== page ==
Getting rid of marketing that presents Australia as a desirable destination to settle may well have the added, unwanted consequence of deterring foreign investment. Likewise the removal of immigration provisions in international trade agreements. Whether we like it or not, Australia cannot simply turn its back on the rest of the world. As for doing away with visas, including temporary ones – well, that’s a recipe for disaster. States and Territories have different needs, and the use of tailored visas helps address those needs. To name just two, there are schemes to attract people to settle in regions that need support and skilled labour, and seasonal work programs in agricultural areas for harvest season. Doing away with those would leave Australia critically short and have a potentially catastrophic effect on both agricultural revenue and food production. The problems in the latter sector caused by Covid-19 pale in comparison to the consequences of the SAP’s policies.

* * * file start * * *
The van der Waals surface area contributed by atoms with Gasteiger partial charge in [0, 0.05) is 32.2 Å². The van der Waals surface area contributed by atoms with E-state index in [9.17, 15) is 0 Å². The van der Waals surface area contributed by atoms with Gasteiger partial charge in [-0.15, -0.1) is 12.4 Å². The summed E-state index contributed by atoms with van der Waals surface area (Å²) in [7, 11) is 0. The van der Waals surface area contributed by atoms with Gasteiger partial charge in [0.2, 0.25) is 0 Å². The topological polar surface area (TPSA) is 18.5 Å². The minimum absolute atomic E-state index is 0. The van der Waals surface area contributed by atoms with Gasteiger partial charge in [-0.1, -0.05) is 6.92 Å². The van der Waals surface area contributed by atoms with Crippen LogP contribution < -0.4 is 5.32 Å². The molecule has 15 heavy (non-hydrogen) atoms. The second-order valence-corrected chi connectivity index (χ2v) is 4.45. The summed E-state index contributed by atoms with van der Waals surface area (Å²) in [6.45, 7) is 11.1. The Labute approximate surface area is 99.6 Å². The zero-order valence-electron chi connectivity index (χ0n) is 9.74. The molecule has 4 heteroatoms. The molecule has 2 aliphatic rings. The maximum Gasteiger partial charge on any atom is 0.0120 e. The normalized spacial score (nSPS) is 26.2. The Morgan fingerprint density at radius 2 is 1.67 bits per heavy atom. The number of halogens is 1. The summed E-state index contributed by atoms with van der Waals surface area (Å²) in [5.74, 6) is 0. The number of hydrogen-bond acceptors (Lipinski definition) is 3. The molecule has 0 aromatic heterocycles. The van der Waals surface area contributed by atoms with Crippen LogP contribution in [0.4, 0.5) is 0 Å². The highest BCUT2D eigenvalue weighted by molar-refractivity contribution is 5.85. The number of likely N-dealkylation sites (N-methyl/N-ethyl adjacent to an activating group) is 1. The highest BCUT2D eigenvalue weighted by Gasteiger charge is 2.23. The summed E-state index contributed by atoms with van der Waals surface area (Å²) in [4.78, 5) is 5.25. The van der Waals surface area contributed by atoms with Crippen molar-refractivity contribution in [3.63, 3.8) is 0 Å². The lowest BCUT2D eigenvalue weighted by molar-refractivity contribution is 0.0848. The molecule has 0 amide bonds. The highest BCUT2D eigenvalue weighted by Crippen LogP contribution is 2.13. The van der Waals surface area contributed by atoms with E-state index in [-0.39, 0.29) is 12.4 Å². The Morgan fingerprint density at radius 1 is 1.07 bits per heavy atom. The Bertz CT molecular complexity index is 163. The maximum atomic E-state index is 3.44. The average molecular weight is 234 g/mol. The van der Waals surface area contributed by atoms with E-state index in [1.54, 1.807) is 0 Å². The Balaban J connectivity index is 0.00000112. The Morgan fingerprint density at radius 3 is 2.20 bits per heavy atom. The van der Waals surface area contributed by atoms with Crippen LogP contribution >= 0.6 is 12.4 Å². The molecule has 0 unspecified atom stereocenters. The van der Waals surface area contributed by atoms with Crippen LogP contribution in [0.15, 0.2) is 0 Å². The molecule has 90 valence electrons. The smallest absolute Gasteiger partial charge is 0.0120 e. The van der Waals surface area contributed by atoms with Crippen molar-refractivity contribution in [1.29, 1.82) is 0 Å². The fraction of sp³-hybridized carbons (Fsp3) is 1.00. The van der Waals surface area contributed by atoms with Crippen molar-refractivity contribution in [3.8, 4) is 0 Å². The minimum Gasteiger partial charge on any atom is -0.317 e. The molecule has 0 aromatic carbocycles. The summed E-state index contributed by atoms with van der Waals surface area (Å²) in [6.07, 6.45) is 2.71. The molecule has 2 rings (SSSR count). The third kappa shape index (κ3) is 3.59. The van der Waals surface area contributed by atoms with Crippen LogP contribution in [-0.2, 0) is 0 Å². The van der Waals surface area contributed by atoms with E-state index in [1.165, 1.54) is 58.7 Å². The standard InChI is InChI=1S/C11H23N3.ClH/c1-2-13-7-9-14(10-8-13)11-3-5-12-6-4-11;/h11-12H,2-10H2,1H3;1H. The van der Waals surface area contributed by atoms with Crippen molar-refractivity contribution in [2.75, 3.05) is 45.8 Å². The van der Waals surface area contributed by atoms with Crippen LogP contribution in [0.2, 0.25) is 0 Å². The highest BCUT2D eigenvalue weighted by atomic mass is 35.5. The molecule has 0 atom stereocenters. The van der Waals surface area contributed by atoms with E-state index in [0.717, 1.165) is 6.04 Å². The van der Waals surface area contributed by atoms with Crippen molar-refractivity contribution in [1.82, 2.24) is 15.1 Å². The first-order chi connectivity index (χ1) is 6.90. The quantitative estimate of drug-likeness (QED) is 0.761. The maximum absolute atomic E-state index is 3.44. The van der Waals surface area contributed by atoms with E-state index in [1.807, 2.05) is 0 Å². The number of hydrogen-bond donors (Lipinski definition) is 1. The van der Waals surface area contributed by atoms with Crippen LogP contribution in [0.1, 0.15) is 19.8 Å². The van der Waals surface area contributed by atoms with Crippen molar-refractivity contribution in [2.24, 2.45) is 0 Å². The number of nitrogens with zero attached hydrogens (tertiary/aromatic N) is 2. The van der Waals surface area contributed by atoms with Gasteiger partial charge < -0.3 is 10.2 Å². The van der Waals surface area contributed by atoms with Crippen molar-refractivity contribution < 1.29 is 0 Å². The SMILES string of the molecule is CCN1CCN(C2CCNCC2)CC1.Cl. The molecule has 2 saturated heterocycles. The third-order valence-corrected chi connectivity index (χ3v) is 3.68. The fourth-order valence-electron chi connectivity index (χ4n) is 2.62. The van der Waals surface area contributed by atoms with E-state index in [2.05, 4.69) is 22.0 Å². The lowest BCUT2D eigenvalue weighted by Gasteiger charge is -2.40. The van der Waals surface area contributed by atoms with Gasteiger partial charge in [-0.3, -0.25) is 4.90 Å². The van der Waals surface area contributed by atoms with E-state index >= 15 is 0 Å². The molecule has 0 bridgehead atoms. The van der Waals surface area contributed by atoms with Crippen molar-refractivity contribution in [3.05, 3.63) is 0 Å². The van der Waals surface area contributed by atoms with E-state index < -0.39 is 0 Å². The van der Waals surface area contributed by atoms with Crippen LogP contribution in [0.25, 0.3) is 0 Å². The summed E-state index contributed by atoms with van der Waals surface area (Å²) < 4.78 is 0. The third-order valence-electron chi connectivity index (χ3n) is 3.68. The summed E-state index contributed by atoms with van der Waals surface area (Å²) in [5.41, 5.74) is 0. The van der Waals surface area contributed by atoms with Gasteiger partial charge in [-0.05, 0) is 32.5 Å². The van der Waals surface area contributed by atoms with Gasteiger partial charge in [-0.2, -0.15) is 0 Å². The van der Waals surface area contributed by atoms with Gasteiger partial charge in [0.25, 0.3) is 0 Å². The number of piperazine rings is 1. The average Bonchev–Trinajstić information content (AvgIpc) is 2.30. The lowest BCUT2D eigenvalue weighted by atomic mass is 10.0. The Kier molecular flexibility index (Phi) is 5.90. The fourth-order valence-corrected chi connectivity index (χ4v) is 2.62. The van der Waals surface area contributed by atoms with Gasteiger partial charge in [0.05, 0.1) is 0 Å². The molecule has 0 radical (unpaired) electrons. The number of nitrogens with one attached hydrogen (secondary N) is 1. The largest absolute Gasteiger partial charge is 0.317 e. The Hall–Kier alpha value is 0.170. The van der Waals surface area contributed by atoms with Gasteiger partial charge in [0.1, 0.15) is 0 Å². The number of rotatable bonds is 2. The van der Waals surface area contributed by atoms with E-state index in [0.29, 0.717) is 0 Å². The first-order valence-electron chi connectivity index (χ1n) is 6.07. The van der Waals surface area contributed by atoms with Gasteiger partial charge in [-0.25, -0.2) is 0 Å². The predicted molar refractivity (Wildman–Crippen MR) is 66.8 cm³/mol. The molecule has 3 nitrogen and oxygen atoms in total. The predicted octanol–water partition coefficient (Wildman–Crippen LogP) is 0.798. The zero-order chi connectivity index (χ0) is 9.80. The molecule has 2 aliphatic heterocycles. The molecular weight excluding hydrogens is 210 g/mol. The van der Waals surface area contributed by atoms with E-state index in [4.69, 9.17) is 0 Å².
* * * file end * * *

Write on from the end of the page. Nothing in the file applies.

And lastly, we come to the issue of “unwanted” pregnancy. This one makes me very uncomfortable, especially as it features not only in the Health policy suite, but also in relation to Immigration. According to its own policy, SAP has specifically linked its contraception and reproductive policy with our humanitarian immigration program::
“Maintain an annual humanitarian (refugee) intake of around 14,000-20,000, according to circumstances(2)Provide free universal access to contraception and related family planning, reproductive and sexual health services, to help prevent unwanted pregnancies (also see Health policy).”1This quote contains the original formatting as it appears on the SAP website. The inclusion of the number (2) is unexplained; it doesn’t refer to a footnote nor is it part of a numbered list.